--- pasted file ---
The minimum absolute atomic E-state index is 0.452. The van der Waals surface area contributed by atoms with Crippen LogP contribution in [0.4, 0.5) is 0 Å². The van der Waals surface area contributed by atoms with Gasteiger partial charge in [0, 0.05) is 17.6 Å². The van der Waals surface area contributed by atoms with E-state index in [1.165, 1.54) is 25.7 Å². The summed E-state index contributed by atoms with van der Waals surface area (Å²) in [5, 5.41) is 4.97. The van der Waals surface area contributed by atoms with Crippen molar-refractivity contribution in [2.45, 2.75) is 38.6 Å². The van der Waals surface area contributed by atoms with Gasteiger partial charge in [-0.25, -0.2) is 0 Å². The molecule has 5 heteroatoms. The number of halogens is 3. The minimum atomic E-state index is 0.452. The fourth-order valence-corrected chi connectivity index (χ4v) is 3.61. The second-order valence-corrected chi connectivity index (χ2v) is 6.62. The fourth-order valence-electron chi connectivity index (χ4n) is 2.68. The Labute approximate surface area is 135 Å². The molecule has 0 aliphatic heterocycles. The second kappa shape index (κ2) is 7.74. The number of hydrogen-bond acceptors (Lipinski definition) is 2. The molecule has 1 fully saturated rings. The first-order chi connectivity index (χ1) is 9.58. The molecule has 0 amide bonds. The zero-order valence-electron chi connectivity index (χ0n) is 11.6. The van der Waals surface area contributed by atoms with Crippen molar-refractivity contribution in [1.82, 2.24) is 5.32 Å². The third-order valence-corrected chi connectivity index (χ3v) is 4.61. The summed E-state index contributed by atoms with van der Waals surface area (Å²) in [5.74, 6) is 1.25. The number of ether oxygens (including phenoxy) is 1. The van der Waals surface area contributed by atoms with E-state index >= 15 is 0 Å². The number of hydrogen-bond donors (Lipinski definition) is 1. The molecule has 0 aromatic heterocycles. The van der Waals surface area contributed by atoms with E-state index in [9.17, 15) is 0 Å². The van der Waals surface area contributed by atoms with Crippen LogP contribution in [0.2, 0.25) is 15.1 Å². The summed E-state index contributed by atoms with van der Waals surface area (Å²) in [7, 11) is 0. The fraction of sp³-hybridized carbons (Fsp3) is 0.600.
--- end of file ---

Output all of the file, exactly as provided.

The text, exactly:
The minimum absolute atomic E-state index is 0.452. The van der Waals surface area contributed by atoms with Crippen LogP contribution in [0.4, 0.5) is 0 Å². The van der Waals surface area contributed by atoms with Gasteiger partial charge in [0, 0.05) is 17.6 Å². The van der Waals surface area contributed by atoms with E-state index in [1.165, 1.54) is 25.7 Å². The summed E-state index contributed by atoms with van der Waals surface area (Å²) in [5, 5.41) is 4.97. The van der Waals surface area contributed by atoms with Crippen molar-refractivity contribution in [2.45, 2.75) is 38.6 Å². The van der Waals surface area contributed by atoms with Gasteiger partial charge in [-0.25, -0.2) is 0 Å². The molecule has 5 heteroatoms. The number of halogens is 3. The minimum atomic E-state index is 0.452. The fourth-order valence-corrected chi connectivity index (χ4v) is 3.61. The second-order valence-corrected chi connectivity index (χ2v) is 6.62. The fourth-order valence-electron chi connectivity index (χ4n) is 2.68. The Labute approximate surface area is 135 Å². The molecule has 0 aliphatic heterocycles. The second kappa shape index (κ2) is 7.74. The number of hydrogen-bond acceptors (Lipinski definition) is 2. The molecule has 1 fully saturated rings. The first-order chi connectivity index (χ1) is 9.58. The molecule has 0 amide bonds. The zero-order valence-electron chi connectivity index (χ0n) is 11.6. The van der Waals surface area contributed by atoms with Crippen molar-refractivity contribution in [1.82, 2.24) is 5.32 Å². The third-order valence-corrected chi connectivity index (χ3v) is 4.61. The summed E-state index contributed by atoms with van der Waals surface area (Å²) in [5.74, 6) is 1.25. The number of ether oxygens (including phenoxy) is 1. The van der Waals surface area contributed by atoms with E-state index >= 15 is 0 Å². The number of hydrogen-bond donors (Lipinski definition) is 1. The molecule has 0 aromatic heterocycles. The van der Waals surface area contributed by atoms with E-state index in [9.17, 15) is 0 Å². The van der Waals surface area contributed by atoms with Crippen LogP contribution in [0.2, 0.25) is 15.1 Å². The summed E-state index contributed by atoms with van der Waals surface area (Å²) in [7, 11) is 0. The fraction of sp³-hybridized carbons (Fsp3) is 0.600.